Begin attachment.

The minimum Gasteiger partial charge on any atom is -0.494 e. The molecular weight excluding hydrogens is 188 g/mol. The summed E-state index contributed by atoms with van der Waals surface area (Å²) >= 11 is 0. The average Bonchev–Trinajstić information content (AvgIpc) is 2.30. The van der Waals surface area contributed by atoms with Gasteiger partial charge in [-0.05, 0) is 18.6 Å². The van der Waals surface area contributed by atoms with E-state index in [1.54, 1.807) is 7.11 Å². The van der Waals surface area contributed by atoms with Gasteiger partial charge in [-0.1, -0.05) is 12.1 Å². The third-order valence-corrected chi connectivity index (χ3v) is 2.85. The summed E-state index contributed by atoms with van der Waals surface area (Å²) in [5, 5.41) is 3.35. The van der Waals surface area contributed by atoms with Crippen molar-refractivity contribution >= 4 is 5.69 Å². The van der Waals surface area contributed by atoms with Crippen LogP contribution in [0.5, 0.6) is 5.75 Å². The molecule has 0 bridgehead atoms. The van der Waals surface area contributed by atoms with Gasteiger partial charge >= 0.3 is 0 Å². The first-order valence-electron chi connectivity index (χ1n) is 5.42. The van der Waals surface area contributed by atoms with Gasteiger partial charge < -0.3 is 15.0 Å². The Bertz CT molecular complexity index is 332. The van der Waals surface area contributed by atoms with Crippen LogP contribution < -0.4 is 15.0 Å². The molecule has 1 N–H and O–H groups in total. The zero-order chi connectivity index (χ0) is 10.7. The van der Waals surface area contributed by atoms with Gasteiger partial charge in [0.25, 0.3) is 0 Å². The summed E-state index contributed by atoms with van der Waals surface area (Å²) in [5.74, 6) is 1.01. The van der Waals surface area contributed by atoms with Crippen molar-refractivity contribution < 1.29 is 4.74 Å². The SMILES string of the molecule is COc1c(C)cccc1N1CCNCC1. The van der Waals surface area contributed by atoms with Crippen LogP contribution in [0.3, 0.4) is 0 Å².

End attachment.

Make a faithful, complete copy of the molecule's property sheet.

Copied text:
The minimum Gasteiger partial charge on any atom is -0.494 e. The molecular weight excluding hydrogens is 188 g/mol. The summed E-state index contributed by atoms with van der Waals surface area (Å²) >= 11 is 0. The average Bonchev–Trinajstić information content (AvgIpc) is 2.30. The van der Waals surface area contributed by atoms with Gasteiger partial charge in [-0.05, 0) is 18.6 Å². The van der Waals surface area contributed by atoms with E-state index in [1.54, 1.807) is 7.11 Å². The van der Waals surface area contributed by atoms with Gasteiger partial charge in [-0.1, -0.05) is 12.1 Å². The third-order valence-corrected chi connectivity index (χ3v) is 2.85. The summed E-state index contributed by atoms with van der Waals surface area (Å²) in [5, 5.41) is 3.35. The van der Waals surface area contributed by atoms with Crippen molar-refractivity contribution >= 4 is 5.69 Å². The van der Waals surface area contributed by atoms with Crippen LogP contribution in [0.5, 0.6) is 5.75 Å². The molecule has 0 bridgehead atoms. The van der Waals surface area contributed by atoms with Gasteiger partial charge >= 0.3 is 0 Å². The first-order valence-electron chi connectivity index (χ1n) is 5.42. The van der Waals surface area contributed by atoms with Gasteiger partial charge < -0.3 is 15.0 Å². The Bertz CT molecular complexity index is 332. The van der Waals surface area contributed by atoms with Crippen LogP contribution < -0.4 is 15.0 Å². The molecule has 1 N–H and O–H groups in total. The zero-order chi connectivity index (χ0) is 10.7. The van der Waals surface area contributed by atoms with Gasteiger partial charge in [0.25, 0.3) is 0 Å². The summed E-state index contributed by atoms with van der Waals surface area (Å²) in [5.74, 6) is 1.01. The van der Waals surface area contributed by atoms with Crippen molar-refractivity contribution < 1.29 is 4.74 Å². The SMILES string of the molecule is COc1c(C)cccc1N1CCNCC1. The van der Waals surface area contributed by atoms with Crippen LogP contribution in [0.3, 0.4) is 0 Å².